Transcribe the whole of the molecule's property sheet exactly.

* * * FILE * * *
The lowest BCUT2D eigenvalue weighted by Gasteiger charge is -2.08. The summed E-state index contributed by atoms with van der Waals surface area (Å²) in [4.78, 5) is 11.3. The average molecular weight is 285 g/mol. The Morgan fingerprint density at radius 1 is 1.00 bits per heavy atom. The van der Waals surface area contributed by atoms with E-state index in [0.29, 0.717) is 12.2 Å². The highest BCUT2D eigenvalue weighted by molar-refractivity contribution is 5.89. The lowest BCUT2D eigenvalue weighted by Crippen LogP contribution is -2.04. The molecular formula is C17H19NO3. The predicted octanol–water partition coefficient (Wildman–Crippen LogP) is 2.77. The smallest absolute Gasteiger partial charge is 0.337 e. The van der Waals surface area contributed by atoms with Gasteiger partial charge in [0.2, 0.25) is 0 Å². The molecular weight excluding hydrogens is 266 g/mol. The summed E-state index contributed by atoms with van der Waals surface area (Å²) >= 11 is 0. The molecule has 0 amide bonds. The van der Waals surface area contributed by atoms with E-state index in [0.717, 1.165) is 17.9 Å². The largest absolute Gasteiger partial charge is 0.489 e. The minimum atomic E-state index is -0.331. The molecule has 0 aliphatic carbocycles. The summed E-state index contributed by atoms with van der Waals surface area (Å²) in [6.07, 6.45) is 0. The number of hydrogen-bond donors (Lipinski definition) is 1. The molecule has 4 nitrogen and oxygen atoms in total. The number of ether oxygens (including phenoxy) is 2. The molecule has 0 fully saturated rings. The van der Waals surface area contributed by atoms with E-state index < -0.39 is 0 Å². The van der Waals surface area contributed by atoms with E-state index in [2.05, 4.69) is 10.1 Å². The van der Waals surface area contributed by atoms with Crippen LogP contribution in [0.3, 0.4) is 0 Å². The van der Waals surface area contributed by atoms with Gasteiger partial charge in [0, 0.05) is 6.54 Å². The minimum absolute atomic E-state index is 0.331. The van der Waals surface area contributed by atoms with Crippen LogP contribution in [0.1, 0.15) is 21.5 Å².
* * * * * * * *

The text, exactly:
The lowest BCUT2D eigenvalue weighted by Gasteiger charge is -2.08. The summed E-state index contributed by atoms with van der Waals surface area (Å²) in [4.78, 5) is 11.3. The average molecular weight is 285 g/mol. The Morgan fingerprint density at radius 1 is 1.00 bits per heavy atom. The van der Waals surface area contributed by atoms with E-state index in [0.29, 0.717) is 12.2 Å². The highest BCUT2D eigenvalue weighted by molar-refractivity contribution is 5.89. The lowest BCUT2D eigenvalue weighted by Crippen LogP contribution is -2.04. The molecular formula is C17H19NO3. The predicted octanol–water partition coefficient (Wildman–Crippen LogP) is 2.77. The smallest absolute Gasteiger partial charge is 0.337 e. The van der Waals surface area contributed by atoms with Gasteiger partial charge in [0.2, 0.25) is 0 Å². The molecular weight excluding hydrogens is 266 g/mol. The summed E-state index contributed by atoms with van der Waals surface area (Å²) >= 11 is 0. The molecule has 0 amide bonds. The van der Waals surface area contributed by atoms with E-state index in [0.717, 1.165) is 17.9 Å². The largest absolute Gasteiger partial charge is 0.489 e. The minimum atomic E-state index is -0.331. The molecule has 0 aliphatic carbocycles. The summed E-state index contributed by atoms with van der Waals surface area (Å²) in [6.07, 6.45) is 0. The number of hydrogen-bond donors (Lipinski definition) is 1. The molecule has 4 nitrogen and oxygen atoms in total. The number of ether oxygens (including phenoxy) is 2. The molecule has 0 fully saturated rings. The van der Waals surface area contributed by atoms with E-state index < -0.39 is 0 Å². The van der Waals surface area contributed by atoms with E-state index in [2.05, 4.69) is 10.1 Å². The van der Waals surface area contributed by atoms with Crippen LogP contribution in [0.3, 0.4) is 0 Å². The van der Waals surface area contributed by atoms with Gasteiger partial charge in [0, 0.05) is 6.54 Å². The minimum absolute atomic E-state index is 0.331. The van der Waals surface area contributed by atoms with Crippen LogP contribution in [0.1, 0.15) is 21.5 Å².